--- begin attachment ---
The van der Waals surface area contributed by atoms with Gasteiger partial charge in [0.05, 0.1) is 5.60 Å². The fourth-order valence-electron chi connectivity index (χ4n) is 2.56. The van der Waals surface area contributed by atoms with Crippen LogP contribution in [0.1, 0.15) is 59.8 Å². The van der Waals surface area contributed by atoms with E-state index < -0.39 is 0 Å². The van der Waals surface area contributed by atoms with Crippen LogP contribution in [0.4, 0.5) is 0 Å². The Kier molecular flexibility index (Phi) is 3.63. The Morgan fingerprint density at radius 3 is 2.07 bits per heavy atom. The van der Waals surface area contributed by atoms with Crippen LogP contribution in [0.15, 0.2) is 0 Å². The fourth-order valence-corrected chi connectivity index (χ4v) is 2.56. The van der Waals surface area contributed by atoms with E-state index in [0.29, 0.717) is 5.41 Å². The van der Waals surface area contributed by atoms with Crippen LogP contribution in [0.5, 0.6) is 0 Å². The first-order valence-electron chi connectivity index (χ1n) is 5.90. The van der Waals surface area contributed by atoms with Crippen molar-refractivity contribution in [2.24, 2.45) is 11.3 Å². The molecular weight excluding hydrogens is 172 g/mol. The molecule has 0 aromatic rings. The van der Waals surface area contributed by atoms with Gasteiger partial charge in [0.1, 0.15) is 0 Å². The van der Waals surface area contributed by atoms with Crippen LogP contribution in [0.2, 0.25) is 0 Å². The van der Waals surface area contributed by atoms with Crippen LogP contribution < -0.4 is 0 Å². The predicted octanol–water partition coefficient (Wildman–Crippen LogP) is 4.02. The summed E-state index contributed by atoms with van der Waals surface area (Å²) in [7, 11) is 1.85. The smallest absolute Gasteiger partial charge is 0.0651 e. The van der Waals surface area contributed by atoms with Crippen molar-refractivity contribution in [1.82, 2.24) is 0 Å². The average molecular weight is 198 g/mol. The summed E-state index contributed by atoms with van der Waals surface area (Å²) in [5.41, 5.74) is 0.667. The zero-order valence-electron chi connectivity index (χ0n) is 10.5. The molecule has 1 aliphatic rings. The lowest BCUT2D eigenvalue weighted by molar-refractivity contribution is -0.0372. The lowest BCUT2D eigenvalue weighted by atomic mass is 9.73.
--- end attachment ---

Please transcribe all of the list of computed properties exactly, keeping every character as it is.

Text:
The van der Waals surface area contributed by atoms with Gasteiger partial charge in [0.05, 0.1) is 5.60 Å². The fourth-order valence-electron chi connectivity index (χ4n) is 2.56. The van der Waals surface area contributed by atoms with Crippen LogP contribution in [0.1, 0.15) is 59.8 Å². The van der Waals surface area contributed by atoms with E-state index < -0.39 is 0 Å². The van der Waals surface area contributed by atoms with Crippen LogP contribution in [0.4, 0.5) is 0 Å². The Kier molecular flexibility index (Phi) is 3.63. The Morgan fingerprint density at radius 3 is 2.07 bits per heavy atom. The van der Waals surface area contributed by atoms with Crippen LogP contribution in [0.15, 0.2) is 0 Å². The fourth-order valence-corrected chi connectivity index (χ4v) is 2.56. The van der Waals surface area contributed by atoms with E-state index in [0.29, 0.717) is 5.41 Å². The van der Waals surface area contributed by atoms with Crippen LogP contribution in [0.5, 0.6) is 0 Å². The first-order valence-electron chi connectivity index (χ1n) is 5.90. The van der Waals surface area contributed by atoms with Crippen molar-refractivity contribution in [2.24, 2.45) is 11.3 Å². The molecular weight excluding hydrogens is 172 g/mol. The molecule has 0 aromatic rings. The van der Waals surface area contributed by atoms with Gasteiger partial charge in [0.1, 0.15) is 0 Å². The van der Waals surface area contributed by atoms with Crippen LogP contribution in [0.2, 0.25) is 0 Å². The van der Waals surface area contributed by atoms with Crippen LogP contribution < -0.4 is 0 Å². The predicted octanol–water partition coefficient (Wildman–Crippen LogP) is 4.02. The summed E-state index contributed by atoms with van der Waals surface area (Å²) in [7, 11) is 1.85. The smallest absolute Gasteiger partial charge is 0.0651 e. The van der Waals surface area contributed by atoms with Crippen molar-refractivity contribution in [1.82, 2.24) is 0 Å². The average molecular weight is 198 g/mol. The summed E-state index contributed by atoms with van der Waals surface area (Å²) in [5.41, 5.74) is 0.667. The zero-order valence-electron chi connectivity index (χ0n) is 10.5. The molecule has 1 aliphatic rings. The lowest BCUT2D eigenvalue weighted by molar-refractivity contribution is -0.0372. The lowest BCUT2D eigenvalue weighted by atomic mass is 9.73.